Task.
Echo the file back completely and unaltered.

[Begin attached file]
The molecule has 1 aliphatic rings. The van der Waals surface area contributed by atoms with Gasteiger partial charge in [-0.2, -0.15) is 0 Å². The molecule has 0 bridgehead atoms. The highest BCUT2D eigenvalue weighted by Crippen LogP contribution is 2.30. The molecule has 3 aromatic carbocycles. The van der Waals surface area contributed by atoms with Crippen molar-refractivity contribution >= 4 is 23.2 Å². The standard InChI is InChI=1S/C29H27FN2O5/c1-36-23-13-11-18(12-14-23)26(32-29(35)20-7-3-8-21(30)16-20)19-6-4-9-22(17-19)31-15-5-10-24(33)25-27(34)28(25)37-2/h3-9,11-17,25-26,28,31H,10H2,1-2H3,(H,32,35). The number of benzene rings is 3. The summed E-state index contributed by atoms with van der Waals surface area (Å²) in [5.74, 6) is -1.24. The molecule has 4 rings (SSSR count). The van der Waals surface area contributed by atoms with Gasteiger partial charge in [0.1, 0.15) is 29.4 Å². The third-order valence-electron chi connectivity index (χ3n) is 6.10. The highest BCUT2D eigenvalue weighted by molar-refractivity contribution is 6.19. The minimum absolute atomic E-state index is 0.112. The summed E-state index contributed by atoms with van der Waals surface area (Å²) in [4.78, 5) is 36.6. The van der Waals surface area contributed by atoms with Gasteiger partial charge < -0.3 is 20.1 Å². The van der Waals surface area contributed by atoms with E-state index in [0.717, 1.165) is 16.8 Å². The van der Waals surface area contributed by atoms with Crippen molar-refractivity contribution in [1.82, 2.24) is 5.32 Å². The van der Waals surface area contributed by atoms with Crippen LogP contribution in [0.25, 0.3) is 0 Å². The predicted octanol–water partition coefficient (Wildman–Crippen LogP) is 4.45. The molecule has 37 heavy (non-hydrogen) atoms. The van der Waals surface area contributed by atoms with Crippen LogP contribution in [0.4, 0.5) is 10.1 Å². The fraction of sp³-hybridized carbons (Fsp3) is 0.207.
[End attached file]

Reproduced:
The molecule has 1 aliphatic rings. The van der Waals surface area contributed by atoms with Gasteiger partial charge in [-0.2, -0.15) is 0 Å². The molecule has 0 bridgehead atoms. The highest BCUT2D eigenvalue weighted by Crippen LogP contribution is 2.30. The molecule has 3 aromatic carbocycles. The van der Waals surface area contributed by atoms with Crippen molar-refractivity contribution >= 4 is 23.2 Å². The standard InChI is InChI=1S/C29H27FN2O5/c1-36-23-13-11-18(12-14-23)26(32-29(35)20-7-3-8-21(30)16-20)19-6-4-9-22(17-19)31-15-5-10-24(33)25-27(34)28(25)37-2/h3-9,11-17,25-26,28,31H,10H2,1-2H3,(H,32,35). The number of benzene rings is 3. The summed E-state index contributed by atoms with van der Waals surface area (Å²) in [5.74, 6) is -1.24. The molecule has 4 rings (SSSR count). The van der Waals surface area contributed by atoms with Gasteiger partial charge in [0.1, 0.15) is 29.4 Å². The third-order valence-electron chi connectivity index (χ3n) is 6.10. The highest BCUT2D eigenvalue weighted by molar-refractivity contribution is 6.19. The minimum absolute atomic E-state index is 0.112. The summed E-state index contributed by atoms with van der Waals surface area (Å²) in [4.78, 5) is 36.6. The van der Waals surface area contributed by atoms with Gasteiger partial charge < -0.3 is 20.1 Å². The van der Waals surface area contributed by atoms with E-state index in [0.717, 1.165) is 16.8 Å². The van der Waals surface area contributed by atoms with Crippen molar-refractivity contribution in [1.82, 2.24) is 5.32 Å². The van der Waals surface area contributed by atoms with Crippen LogP contribution in [0.25, 0.3) is 0 Å². The predicted octanol–water partition coefficient (Wildman–Crippen LogP) is 4.45. The molecule has 37 heavy (non-hydrogen) atoms. The van der Waals surface area contributed by atoms with Crippen LogP contribution in [0.4, 0.5) is 10.1 Å². The fraction of sp³-hybridized carbons (Fsp3) is 0.207.